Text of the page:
A worker with a learning disability is allowed to take a friend (who does not work with them) to act as an advocate at a meeting with the person's employer about a grievance. Normally the employer allows workers to be accompanied only by work colleagues. The employer also makes sure that the meeting is conducted in a way that does not disadvantage or patronise the disabled worker.
Adjusting redundancy selection criteria:
A worker with an autoimmune disease has taken several short periods of absence during the year because of the condition. When their employer is taking the absences into account as a criterion for selecting people for redundancy, they discount these periods of disability-related absence.
Modifying performance-related pay arrangements:
A worker person who is paid purely on their output needs frequent short additional breaks during their working day – something their employer agrees to as a reasonable adjustment. It is likely to be a reasonable adjustment for their employer to pay them at an agreed rate (e.g. their average hourly rate) for these breaks.
It may sometimes be necessary for an employer to take a combination of steps:
A woman who is blind is given a new job with her employer in an unfamiliar part of the building. The employer arranges facilities for her assistance dog in the new area arranges for her new instructions to be in Braille, and provides disability equality training to all staff.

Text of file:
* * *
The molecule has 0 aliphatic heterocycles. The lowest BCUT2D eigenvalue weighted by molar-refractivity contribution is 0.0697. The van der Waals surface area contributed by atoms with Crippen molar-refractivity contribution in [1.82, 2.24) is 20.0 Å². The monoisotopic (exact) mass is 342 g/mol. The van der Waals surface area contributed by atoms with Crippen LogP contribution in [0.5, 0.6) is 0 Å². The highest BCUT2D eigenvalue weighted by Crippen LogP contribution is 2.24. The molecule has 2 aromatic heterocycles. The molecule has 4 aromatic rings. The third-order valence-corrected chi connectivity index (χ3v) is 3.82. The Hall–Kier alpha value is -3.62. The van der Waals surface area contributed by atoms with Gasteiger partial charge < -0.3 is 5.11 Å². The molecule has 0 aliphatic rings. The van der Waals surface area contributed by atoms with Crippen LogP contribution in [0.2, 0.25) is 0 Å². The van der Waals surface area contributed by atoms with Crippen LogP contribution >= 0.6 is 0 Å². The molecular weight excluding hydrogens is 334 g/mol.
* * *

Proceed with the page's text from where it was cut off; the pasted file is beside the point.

In some situations, a reasonable adjustment will not work without the co-operation of other workers. Your employer's other staff may therefore have an important role in helping make sure that a reasonable adjustment is carried out in practice. Your employer must make this happen. It is unlikely to be a valid 'defence' to a claim under equality law for a failure to make reasonable adjustments for an employer to argue that an adjustment was unreasonable because other staff were obstructive or unhelpful when the employer tried to make an adjustment happen. The employer would at least need to be able to show that they took all reasonable steps to try and resolve the problem of the attitude of their other staff.
An employer makes sure that a worker with autism has a structured working day as a reasonable adjustment. As part of the reasonable adjustment, it is the responsibility of the employer to make sure that other workers co-operate with this arrangement.
If you do not want your employer to involve other workers, the employer must not breach your confidentiality by telling them about your situation.
But if you are reluctant for other staff to know about your impairment, and your employer believes that a reasonable adjustment requires the co-operation of your colleagues, it may not be possible for the employer to make the adjustment unless you are prepared for some information to be shared. It does not have to be detailed information, just enough to explain to other staff what they need to do.
Last updated: 13 Apr 2016